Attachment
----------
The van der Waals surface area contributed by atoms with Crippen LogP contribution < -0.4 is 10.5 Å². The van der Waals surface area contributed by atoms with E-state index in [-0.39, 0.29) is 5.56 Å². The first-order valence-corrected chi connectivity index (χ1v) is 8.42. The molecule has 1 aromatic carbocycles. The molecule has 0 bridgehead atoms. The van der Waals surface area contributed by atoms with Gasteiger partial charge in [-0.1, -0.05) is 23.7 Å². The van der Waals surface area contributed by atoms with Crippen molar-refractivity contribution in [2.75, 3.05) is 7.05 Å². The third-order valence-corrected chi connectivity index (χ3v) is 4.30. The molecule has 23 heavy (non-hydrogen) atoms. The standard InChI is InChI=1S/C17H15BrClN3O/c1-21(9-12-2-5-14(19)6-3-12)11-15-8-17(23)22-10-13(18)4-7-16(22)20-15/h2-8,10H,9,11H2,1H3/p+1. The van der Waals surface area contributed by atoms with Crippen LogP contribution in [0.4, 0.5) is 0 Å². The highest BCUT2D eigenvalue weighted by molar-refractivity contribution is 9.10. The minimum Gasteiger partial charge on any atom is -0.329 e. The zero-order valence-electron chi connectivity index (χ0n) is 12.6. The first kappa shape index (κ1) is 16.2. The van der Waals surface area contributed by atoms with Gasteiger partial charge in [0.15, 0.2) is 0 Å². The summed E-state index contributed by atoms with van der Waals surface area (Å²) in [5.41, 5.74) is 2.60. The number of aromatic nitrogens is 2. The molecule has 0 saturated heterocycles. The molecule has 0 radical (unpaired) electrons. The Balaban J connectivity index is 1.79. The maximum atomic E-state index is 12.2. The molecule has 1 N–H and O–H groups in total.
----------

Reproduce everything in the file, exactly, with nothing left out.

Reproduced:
The van der Waals surface area contributed by atoms with Crippen LogP contribution < -0.4 is 10.5 Å². The van der Waals surface area contributed by atoms with E-state index in [-0.39, 0.29) is 5.56 Å². The first-order valence-corrected chi connectivity index (χ1v) is 8.42. The molecule has 1 aromatic carbocycles. The molecule has 0 bridgehead atoms. The van der Waals surface area contributed by atoms with Gasteiger partial charge in [-0.1, -0.05) is 23.7 Å². The van der Waals surface area contributed by atoms with Crippen molar-refractivity contribution in [2.75, 3.05) is 7.05 Å². The third-order valence-corrected chi connectivity index (χ3v) is 4.30. The molecule has 23 heavy (non-hydrogen) atoms. The standard InChI is InChI=1S/C17H15BrClN3O/c1-21(9-12-2-5-14(19)6-3-12)11-15-8-17(23)22-10-13(18)4-7-16(22)20-15/h2-8,10H,9,11H2,1H3/p+1. The van der Waals surface area contributed by atoms with Crippen LogP contribution in [0.4, 0.5) is 0 Å². The highest BCUT2D eigenvalue weighted by molar-refractivity contribution is 9.10. The minimum Gasteiger partial charge on any atom is -0.329 e. The zero-order valence-electron chi connectivity index (χ0n) is 12.6. The first kappa shape index (κ1) is 16.2. The van der Waals surface area contributed by atoms with Gasteiger partial charge in [0.15, 0.2) is 0 Å². The summed E-state index contributed by atoms with van der Waals surface area (Å²) in [5.41, 5.74) is 2.60. The number of aromatic nitrogens is 2. The molecule has 0 saturated heterocycles. The molecule has 0 radical (unpaired) electrons. The Balaban J connectivity index is 1.79. The maximum atomic E-state index is 12.2. The molecule has 1 N–H and O–H groups in total.